Even In the Friendliest of Faces

Today’s Bloganuary prompt is:

What fear have you conquered?

I drive around the parking lot several times. There’s a spot available not too far out, but it’s in the shadows, so I continue circling until someone under a street lamp leaves. I pull into the spot, gather my things, place my car keys between my fingers, with the pokey ends sticking out like daggers. I look around one last time, then open my door, shut it quickly, and click the lock button. 

One more look around and behind me. All clear. 

Walk briskly into the restaurant. Immediately take notice of my surroundings. 

  • What’s the layout? 
  • Where are the other exits?
  • What large items could I throw in front of someone to impede their progress in a chase?

The waitress escorts me to my table. I sit in whichever chair has the most expansive view, with as little behind me as possible. 

Again, scan the area. 

  • Closest exit? 
  • Good hiding places? 
  • Nearby objects that could be used as weapons? 

I also look for shady-looking characters but only because it comes with the territory. I know that evil lurks in the friendliest of faces, so everyone is suspect, really.

The process reverses itself when I leave, though it is quicker. 

  • I already know where the exits are and what the layout is. 
  • I’ve already determined objects that make useful weapons. 
  • And of course, keys between fingers? Check. 

So it’s the people I focus on while exiting. 

  • Is anyone watching me? 
  • Is anyone lingering a little too long in some place odd? 

I scan the parking lot. 

Make note of where each person is. As I pass by the line of cars, I pay special attention to the spaces between them, where someone could be crouched low, waiting to spring.

I reach the car but don’t rush in. 

The window tint makes it difficult to see inside, but I try anyway. Just in case.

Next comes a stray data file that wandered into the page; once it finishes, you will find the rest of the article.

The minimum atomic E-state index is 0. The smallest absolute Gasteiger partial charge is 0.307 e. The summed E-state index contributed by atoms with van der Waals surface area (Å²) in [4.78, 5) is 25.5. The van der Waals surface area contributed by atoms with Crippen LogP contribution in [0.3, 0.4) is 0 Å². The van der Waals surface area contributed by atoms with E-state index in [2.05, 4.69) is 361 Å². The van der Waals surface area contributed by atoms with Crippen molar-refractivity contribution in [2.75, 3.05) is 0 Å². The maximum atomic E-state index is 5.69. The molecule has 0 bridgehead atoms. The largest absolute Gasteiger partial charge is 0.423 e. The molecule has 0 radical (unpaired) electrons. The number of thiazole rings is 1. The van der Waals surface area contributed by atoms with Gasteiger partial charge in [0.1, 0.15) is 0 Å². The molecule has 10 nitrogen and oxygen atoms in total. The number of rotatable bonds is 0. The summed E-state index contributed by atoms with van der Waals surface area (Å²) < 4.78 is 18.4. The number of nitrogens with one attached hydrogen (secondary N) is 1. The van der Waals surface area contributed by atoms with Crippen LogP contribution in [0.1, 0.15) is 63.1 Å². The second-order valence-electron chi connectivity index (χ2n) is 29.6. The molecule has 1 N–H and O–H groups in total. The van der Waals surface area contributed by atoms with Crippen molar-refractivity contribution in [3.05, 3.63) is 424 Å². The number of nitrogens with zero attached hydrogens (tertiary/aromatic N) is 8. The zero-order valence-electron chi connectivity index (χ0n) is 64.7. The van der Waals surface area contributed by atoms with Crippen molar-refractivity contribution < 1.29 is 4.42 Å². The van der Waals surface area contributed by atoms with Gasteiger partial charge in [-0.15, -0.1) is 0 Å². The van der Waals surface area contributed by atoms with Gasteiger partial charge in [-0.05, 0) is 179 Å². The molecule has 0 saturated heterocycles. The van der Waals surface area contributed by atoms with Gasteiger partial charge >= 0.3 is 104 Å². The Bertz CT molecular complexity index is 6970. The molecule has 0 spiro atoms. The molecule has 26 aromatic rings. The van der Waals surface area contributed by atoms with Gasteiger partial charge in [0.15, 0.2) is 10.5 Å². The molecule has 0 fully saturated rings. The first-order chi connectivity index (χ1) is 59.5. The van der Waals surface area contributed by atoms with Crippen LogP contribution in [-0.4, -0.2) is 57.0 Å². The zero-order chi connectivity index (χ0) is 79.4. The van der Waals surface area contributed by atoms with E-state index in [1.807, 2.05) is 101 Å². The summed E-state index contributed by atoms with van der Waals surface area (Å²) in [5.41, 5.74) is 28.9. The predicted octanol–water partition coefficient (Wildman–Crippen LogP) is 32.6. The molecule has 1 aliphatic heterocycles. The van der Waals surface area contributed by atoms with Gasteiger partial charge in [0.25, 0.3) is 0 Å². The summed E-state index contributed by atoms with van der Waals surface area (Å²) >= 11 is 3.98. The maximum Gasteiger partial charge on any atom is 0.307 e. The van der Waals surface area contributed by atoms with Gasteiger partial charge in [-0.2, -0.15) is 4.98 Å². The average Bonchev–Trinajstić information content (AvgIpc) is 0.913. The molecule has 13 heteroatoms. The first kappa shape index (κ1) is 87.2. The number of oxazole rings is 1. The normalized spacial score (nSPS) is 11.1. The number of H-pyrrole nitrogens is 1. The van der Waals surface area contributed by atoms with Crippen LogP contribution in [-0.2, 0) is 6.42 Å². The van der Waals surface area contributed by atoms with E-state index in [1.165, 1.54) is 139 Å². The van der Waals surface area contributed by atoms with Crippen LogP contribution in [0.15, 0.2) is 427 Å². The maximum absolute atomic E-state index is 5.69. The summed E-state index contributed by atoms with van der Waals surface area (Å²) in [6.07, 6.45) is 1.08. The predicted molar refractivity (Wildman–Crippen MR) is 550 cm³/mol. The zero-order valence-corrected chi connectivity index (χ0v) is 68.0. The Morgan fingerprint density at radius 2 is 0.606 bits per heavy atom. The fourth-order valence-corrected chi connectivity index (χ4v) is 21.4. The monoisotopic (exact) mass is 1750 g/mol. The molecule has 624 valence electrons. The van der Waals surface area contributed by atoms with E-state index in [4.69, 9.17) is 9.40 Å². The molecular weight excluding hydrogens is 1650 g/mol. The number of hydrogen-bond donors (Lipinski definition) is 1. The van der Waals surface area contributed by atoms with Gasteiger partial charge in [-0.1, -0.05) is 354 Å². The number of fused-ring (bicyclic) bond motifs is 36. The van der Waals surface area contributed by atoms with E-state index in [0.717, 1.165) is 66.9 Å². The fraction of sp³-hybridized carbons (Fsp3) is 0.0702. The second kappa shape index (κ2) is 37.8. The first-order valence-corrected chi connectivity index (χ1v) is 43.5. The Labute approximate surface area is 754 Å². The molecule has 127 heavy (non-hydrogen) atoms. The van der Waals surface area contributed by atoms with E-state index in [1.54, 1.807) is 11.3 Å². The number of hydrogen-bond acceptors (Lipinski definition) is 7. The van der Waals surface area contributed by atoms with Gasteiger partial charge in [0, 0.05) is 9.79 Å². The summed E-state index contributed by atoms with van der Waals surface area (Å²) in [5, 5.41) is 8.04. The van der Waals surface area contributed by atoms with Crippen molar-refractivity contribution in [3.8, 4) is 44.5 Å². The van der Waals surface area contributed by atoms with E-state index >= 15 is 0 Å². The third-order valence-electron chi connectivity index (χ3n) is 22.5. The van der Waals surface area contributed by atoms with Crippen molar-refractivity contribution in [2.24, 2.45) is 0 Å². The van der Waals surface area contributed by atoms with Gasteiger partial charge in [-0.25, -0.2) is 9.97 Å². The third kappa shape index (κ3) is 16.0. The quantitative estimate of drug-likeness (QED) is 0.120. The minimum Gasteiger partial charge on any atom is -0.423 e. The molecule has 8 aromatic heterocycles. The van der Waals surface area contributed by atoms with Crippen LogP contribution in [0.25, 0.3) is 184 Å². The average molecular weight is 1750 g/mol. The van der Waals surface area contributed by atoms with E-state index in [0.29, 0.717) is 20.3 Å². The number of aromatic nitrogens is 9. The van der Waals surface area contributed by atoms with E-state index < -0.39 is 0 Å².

Then I push the button to unlock. I open the driver’s door and poke my head in far enough to see if anyone is hiding in the back seat. 

If not, I take one last look around, jump into the seat. 

  • Hurriedly close the door. 
  • Lock it. 
  • Start the car. No dilly-dallying around. Get that puppy running and ready to roll. 
  • Put it in reverse. 
  • Back out. 
  • Put it in drive. 


Arrive home. 

  • Repeat the parking and car-exiting process. 
  • Unlock the front door. 
  • Enter, closing the door behind me swiftly. 
  • Turn the deadbolt. 
  • Scan the area I can see from the front door. 

Walk across the living room to check the back door. Deadbolt still locked? 

Check every room. All clear?


This is not a scene from the novel I’m writing. This was my daily life for many years. I bet most of my family and friends never even realized it. I kept it quiet, both to avoid alerting any predators and to avoid looking like a scared, paranoid freak.

These actions were a direct result of the traumatic assault I survived when I was 19 years old. I also took some self-defense classes at the local sheriff’s office along the way. 

Side note: Those self-defense classes are pretty fun. You should take one sometime. Ever felt like kicking a guy in his -um- beans? Well, here’s your chance. Approved and sanctioned by the guy being kicked, even. (No worries, he protects his jelly beans first).

This is no longer the way I live. That entire routine has mostly disappeared. Don’t get me wrong. I still carry the essentials of that list within me. I stay aware. But the meticulous step-by-step procedure is much more fluid these days. 

The possibility of danger hasn’t gone away. Perhaps it’s even grown over the years. But my reaction to that possibility – my fear – that’s changed. 

What caused me to conquer that fear?

Two things.

  1. I got tired of letting fear run my life.
  2. I met Gail. 

The first reason is self-explanatory.

The second is one I can briefly add to. Ten years ago, Gail barrelled into my life. She was like a force of nature, but the good kind. Imagine mother nature dumping a semi-truck load of flowers on your head. That was Gail.

And something else landed on my head back then.

A sense of safety. 

Calm. Peace. Protection.

That’s how Gail makes me feel, even today. 

And so, my fear was conquered. Not all in one day, mind you. It was a gradual process, but it happened. 

And now I’m just your average, everyday, normal freak. Not the scared, paranoid one everyone used to know.

1 response to “Even In the Friendliest of Faces”

  1. Briana Avatar

    I can’t imagine what you went through, but it’s so amazing that you’ve been able to be less afraid. I don’t think people would blame you for being overly cautious.

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